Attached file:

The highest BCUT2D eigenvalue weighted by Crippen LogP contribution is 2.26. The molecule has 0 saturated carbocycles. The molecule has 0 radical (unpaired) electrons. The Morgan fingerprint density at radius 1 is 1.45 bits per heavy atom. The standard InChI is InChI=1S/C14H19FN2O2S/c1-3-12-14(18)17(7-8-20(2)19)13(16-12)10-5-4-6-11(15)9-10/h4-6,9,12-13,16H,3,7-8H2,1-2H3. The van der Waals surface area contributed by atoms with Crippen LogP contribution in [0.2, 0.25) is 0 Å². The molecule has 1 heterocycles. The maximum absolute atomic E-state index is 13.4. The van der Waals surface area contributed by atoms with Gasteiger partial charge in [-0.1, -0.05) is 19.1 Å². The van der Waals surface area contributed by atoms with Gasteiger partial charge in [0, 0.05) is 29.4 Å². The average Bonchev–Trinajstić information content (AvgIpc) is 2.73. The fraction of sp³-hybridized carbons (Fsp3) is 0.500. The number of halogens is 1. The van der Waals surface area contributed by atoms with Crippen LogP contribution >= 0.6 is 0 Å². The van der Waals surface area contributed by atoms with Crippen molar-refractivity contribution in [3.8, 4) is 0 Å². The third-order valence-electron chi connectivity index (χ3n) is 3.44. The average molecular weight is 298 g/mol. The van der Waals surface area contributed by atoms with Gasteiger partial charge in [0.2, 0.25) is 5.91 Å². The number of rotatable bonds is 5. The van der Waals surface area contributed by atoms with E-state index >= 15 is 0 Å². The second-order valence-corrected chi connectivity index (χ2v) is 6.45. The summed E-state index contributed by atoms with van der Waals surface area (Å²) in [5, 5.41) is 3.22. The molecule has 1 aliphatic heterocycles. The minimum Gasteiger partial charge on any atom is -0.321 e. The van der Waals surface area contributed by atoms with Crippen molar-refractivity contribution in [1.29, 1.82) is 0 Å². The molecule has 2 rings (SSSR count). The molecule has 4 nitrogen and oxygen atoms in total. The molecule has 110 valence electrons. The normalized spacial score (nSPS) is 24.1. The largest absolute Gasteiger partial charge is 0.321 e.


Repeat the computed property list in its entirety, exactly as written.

The highest BCUT2D eigenvalue weighted by Crippen LogP contribution is 2.26. The molecule has 0 saturated carbocycles. The molecule has 0 radical (unpaired) electrons. The Morgan fingerprint density at radius 1 is 1.45 bits per heavy atom. The standard InChI is InChI=1S/C14H19FN2O2S/c1-3-12-14(18)17(7-8-20(2)19)13(16-12)10-5-4-6-11(15)9-10/h4-6,9,12-13,16H,3,7-8H2,1-2H3. The van der Waals surface area contributed by atoms with Crippen LogP contribution in [0.2, 0.25) is 0 Å². The molecule has 1 heterocycles. The maximum absolute atomic E-state index is 13.4. The van der Waals surface area contributed by atoms with Gasteiger partial charge in [-0.1, -0.05) is 19.1 Å². The van der Waals surface area contributed by atoms with Gasteiger partial charge in [0, 0.05) is 29.4 Å². The average Bonchev–Trinajstić information content (AvgIpc) is 2.73. The fraction of sp³-hybridized carbons (Fsp3) is 0.500. The number of halogens is 1. The van der Waals surface area contributed by atoms with Crippen LogP contribution >= 0.6 is 0 Å². The van der Waals surface area contributed by atoms with Crippen molar-refractivity contribution in [3.8, 4) is 0 Å². The third-order valence-electron chi connectivity index (χ3n) is 3.44. The average molecular weight is 298 g/mol. The van der Waals surface area contributed by atoms with Gasteiger partial charge in [0.2, 0.25) is 5.91 Å². The number of rotatable bonds is 5. The van der Waals surface area contributed by atoms with E-state index >= 15 is 0 Å². The second-order valence-corrected chi connectivity index (χ2v) is 6.45. The summed E-state index contributed by atoms with van der Waals surface area (Å²) in [5, 5.41) is 3.22. The molecule has 1 aliphatic heterocycles. The minimum Gasteiger partial charge on any atom is -0.321 e. The van der Waals surface area contributed by atoms with Crippen molar-refractivity contribution in [1.29, 1.82) is 0 Å². The molecule has 2 rings (SSSR count). The molecule has 4 nitrogen and oxygen atoms in total. The molecule has 110 valence electrons. The normalized spacial score (nSPS) is 24.1. The largest absolute Gasteiger partial charge is 0.321 e.